Environmental Stochasticity


Environmental stochasticity refers to unpredictable spatiotemporal fluctuation in environmental conditions. The term is often used in the literature on ecology and evolution. Unpredictability is defined as an inability to predict the future state precisely such that only its distribution can be known. The environment is typically defined as any set of abiotic (e.g. temperature and nutrient availability) and biotic (e.g. predator, competitor and food) conditions that organisms experience. Environmental stochasticity influences how population abundance fluctuates and affects the fate (e.g. persistence or extinction) of populations. In an evolutionary timescale, environmental stochasticity also affects the life history strategy of organisms. Environmental stochasticity is included in population models using univariate difference equations, stochastic matrix population models, stochastic differential equations and partial differential equations. Ecological data are analysed to determine the effect of environmental stochasticity using methods such as spectral analysis, capture–recapture analysis, state‐space analysis, generalised linear models and multivariate statistical analyses.

Key Concepts

  • Environmental stochasticity is unpredictable spatiotemporal fluctuations in environmental conditions.
  • Observed population dynamics consist of fluctuation due to environmental stochasticity, but it is often confounded with other factors such as observational errors, deterministic fluctuation and demographic stochasticity.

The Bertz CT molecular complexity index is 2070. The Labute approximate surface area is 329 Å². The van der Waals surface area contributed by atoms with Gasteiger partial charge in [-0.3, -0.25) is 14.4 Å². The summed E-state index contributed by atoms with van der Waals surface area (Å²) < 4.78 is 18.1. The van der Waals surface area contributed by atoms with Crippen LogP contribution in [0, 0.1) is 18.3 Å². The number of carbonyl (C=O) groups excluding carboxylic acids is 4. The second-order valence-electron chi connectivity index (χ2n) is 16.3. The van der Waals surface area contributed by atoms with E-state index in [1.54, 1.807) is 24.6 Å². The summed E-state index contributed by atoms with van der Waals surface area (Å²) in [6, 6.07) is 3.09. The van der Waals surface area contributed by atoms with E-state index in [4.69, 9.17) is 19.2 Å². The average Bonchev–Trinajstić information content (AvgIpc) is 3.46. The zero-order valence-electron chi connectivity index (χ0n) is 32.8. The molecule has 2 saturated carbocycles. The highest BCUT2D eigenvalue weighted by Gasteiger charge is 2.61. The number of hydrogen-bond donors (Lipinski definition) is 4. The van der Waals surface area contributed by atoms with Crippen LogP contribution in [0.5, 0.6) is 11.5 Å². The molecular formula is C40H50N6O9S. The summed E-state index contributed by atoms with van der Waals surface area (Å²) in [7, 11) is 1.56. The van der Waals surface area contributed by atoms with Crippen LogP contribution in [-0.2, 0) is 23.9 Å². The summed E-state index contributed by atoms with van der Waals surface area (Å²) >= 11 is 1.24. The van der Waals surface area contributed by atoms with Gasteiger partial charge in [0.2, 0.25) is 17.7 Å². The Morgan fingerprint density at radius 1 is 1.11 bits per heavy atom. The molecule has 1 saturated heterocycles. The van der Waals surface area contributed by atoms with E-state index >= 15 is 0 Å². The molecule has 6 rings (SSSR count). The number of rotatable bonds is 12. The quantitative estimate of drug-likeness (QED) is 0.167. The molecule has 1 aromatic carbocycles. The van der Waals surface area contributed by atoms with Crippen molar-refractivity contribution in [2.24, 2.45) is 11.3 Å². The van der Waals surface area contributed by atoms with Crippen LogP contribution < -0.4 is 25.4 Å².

• Environmental stochasticity is reflected in the fluctuations in ecological processes and affects their fate (e.g. extinction or persistence of populations).
  • Environmental stochasticity plays an important role in the evolution of life history strategies of organisms by affecting their fitness.
  • Stochastic discrete‐time models, stochastic matrix population models, stochastic differential equation models and partial differential equation models are the four basic population models that include environmental stochasticity.
  • Spectral analysis, state‐space model analysis, capture–recapture analysis, generalised linear models and multivariate statistical analysis are commonly used for separating the effects of environmental stochasticity in data.

Keywords: ecological models; ecological statistics; environmental fluctuation; fitness; bet‐hedging; population extinction; population viability analysis; stochasticity; stochastic population growth

Figure 1. Stochastic and deterministic fluctuations: (a) purely stochastic fluctuation, (b) purely deterministic fluctuation, (c) mixture with high stochasticity, (d) mixture with intermediate stochasticity and (e) mixture low stochasticity.
Figure 2. Diagram depicting the sequence of ‘dry’ and ‘wet’ conditions and the number of viable seeds produced under the corresponding environmental condition.
Figure 3. Sample paths of logarithm of population size. Each solid line represents the sample path starting from the unique initial value. The thick lines are the normal distribution with mean t log λs and variance 2. The distribution expands with time.


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Further Reading

Caswell H (2001) Matrix Population Models. Sunderland, MA: John Wiley & Sons, Ltd.

Nisbet RM and Gurney W (1982) Modelling Fluctuating Populations. Caldwell, NJ: The Blackburn Press.

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Fujiwara, Masami, and Takada, Takenori(Jan 2017) Environmental Stochasticity. In: eLS. John Wiley & Sons Ltd, Chichester. http://www.els.net [doi: 10.1002/9780470015902.a0021220.pub2]